Art of the Faithful

Pueblo clergy holding benefit art show to benefit Catholic youth

BY MIKE SPENCE | This email address is being protected from spambots. You need JavaScript enabled to view it. JUN 2, 2017

Courtesy Photo / The Rev. Tomas Carvajal BastoCourtesy Photo / The Rev. Tomas Carvajal BastoFor nearly as long as he can remember, the Rev. Tomas Carvajal-Basto has had the urge to draw.

As a boy, he would pick up charcoal from the ovens at his parents' bakery in Mexico and draw on the walls.

"All the walls had portraits. My grandfather encouraged me to decorate the oven," Carvajal said.

Carvajal would create his own books, replete with colored drawings. He drew a portrait of his father when he was 7.

Carvajal's specialty is portraits. He's drawn Pope Francis and Pueblo Diocese Bishop Stephen Berg. He has done several portraits of Christ.

Perhaps the biggest compliment Carvajal received was given to him by a friend. Carvajal had drawn a portrait of the man. When he visited the family home, the portrait was framed and displayed prominently in the living room.

Carvajal is just one of several individuals in the Roman Catholic Diocese of Pueblo who take time to express themselves through art. Five will be feted Friday and June 10 when the "4 Priests and A Bishop" benefit art show is held at the church where Carvajal is priest, Holy Family Parish, 2827 Lakeview Ave.

In addition to Carvajal, the individuals involved are retired Bishop Arthur Tafoya, the Rev. Joseph Vigil, the Rev. Martin Frias, and the Rev. Kevin Novack.

All have donated art to be sold at the show. The proceeds will benefit the parish youth who are attending the National Catholic Youth Conference, set for Nov. 16-18 in Indianapolis.

Show hours are 5-8 p.m. Friday and 5:30-8 p.m. June 10. Admission is free; wine and Italian cookies will be served.

Unique style

Carvajal's preferred medium is pencil, although he also produces works in oil paint and wood burning.

"You have the hard pencil and the soft pencil," Carvajal said. "With the soft pencil, the end result is a darker, less-refined technique. Hard pencil is for soft traces."

The key to Carvajal's technique is that every stroke of the pencil is done in the same direction: from right to left and down.

"That's how you get the proper effect," Carvajal said.

The result is portraits so finely executed they almost look like photographs.

Carvajal has done portraits to help raise money for his church. He also draws to relax. His studio is in the church rectory.

"Every line I trace relieves my stress," Carvajal said.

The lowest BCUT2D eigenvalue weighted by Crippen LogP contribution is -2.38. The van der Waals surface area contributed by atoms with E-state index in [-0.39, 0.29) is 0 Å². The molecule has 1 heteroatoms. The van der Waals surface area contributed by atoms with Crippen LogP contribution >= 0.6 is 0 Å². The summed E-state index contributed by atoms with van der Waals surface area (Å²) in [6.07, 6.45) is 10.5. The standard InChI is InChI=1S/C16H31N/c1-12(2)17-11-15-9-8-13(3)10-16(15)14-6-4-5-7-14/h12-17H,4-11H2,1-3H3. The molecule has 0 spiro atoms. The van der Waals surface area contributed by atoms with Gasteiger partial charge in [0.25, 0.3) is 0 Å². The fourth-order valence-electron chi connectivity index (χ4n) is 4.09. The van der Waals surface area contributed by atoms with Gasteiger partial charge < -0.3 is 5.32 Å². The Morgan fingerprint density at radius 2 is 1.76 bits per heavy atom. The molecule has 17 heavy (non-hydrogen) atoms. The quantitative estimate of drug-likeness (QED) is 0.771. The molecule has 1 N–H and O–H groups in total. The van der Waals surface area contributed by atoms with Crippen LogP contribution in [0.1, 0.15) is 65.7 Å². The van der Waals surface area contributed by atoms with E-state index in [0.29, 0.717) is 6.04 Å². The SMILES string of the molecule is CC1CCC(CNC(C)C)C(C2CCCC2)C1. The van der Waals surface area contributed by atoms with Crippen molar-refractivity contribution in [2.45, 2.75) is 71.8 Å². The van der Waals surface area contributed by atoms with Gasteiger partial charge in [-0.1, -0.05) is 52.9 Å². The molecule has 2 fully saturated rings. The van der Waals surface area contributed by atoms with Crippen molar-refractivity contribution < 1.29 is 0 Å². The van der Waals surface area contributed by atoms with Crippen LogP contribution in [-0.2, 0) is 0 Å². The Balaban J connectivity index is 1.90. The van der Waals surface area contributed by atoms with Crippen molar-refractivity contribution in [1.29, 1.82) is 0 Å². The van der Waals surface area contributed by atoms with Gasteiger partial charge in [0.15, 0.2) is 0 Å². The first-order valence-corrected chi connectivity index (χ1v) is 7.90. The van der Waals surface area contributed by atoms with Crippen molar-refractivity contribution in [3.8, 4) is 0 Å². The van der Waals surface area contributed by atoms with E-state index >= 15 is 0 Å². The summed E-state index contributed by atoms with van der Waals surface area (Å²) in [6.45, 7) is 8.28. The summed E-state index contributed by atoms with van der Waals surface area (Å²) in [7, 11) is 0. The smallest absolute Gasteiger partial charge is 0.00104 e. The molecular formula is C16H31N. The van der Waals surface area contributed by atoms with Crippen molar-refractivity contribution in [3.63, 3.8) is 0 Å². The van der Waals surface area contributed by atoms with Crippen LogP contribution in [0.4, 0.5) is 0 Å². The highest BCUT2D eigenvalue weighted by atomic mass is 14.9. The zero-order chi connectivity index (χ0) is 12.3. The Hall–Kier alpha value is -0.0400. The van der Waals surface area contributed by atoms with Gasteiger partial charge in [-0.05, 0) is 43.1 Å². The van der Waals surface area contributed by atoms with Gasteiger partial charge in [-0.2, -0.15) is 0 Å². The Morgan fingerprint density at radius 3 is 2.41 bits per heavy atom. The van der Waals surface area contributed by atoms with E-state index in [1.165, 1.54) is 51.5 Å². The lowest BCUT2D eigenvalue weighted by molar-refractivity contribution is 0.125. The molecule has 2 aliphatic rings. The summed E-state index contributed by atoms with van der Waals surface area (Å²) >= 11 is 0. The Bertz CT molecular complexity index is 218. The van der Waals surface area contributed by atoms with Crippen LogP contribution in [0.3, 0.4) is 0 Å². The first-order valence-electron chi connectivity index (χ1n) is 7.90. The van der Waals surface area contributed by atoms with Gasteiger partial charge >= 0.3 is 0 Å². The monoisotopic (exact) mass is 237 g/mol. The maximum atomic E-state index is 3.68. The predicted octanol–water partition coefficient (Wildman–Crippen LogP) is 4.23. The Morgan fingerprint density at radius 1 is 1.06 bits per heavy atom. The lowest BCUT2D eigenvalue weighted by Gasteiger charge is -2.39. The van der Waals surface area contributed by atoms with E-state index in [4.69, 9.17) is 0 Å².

Bishop Tafoya

During his 29 years as spiritual leader of the Diocese of Pueblo, Tafoya collected 62 santos, retablos, bustos and reredos -- many of them museum-quality pieces and all of them of high sentimental value.

He eventually donated the collection to the Sangre de Cristo Arts and Conference Center, where he knew they would be cared for and available for display in Pueblo.

It was after he realized his appreciation of the art that Tafoya decided to try painting himself.

"I didn't know anything about it, but I thought maybe I could learn," he told The Pueblo Chieftain in a 2011 story.

So he went to Hobby Lobby, bought some brushes and acrylic paints, and gave it a try.

The more he tried, the more he liked it.

"When you paint, it's really a kind of prayer because you're learning about that saint -- how they lived, how they came close to God -- and it becomes a form of prayer all its own."

Father Vigil

Courtesy Photo / The Rev. Tomas Carvajal BastoCourtesy Photo / The Rev. Tomas Carvajal BastoTafoya's decision to give painting a try emerged from his love of religious artifacts.

It is not an understatement to say that the Rev. Joseph Vigil is kinetics defined.

His busy days are full and are dedicated to serving St. Joseph's Catholic Church, where he is the priest, and his parishioners.

Vigil's enthusiasm is contagious. His energy level is impressive and is reflected in the enthusiasm of the people who attend St. Joseph's.

Yet, there are moments when Vigil sits, relaxes and reflects on his life, his church and his God.

Usually, those moments of reflection are done with pen and ink in hand, with Vigil creating a work of religious art in his own personal style.

Vigil draws in black and white, with occasional splashes of red.

"I do black ink on a white background," Vigil said. "Sometimes I use red ink and black."

Nearly all of his works deal with religious themes.

"I'm looking at different things, the crucifix, Christ, characters of the Old Testament," Vigil said. "They represent symbolism within Catholicism."

Father Frias

Frias, priest at Our Lady of Mount Carmel Church, discovered his artistic talent while taking a course in oil painting for one year from a private teacher in San Luis, Mexico.

Frias enjoys his time at the easel.

"Painting is peaceful, prayerful and brings joy and peace," he said. "I feel the spirituality of the soul. It helps me to refocus on work and ministry."

Frias will display four paintings. They are of different medium: acrylic, oil and watercolor.

Father Novack

Novack, pastor of St. Columba Catholic Church in Durango, is probably the most accomplished artist of the group.

He studied painting, drawing and lithography at the University of Colorado in Boulder and completed a master's of fine arts degree at the Savannah College of Art and Design in Savannah, Ga.

Novack has done design work for churches, as well as book and cover illustrations. His painting today -- largely in oil and watercolor -- is geometric and abstract with elements of the natural world.

Novack has hosted many art shows in numerous states. His latest art show was in Durango at Sorrel Sky Gallery. His paintings are on display in Germany, Italy and the United States.

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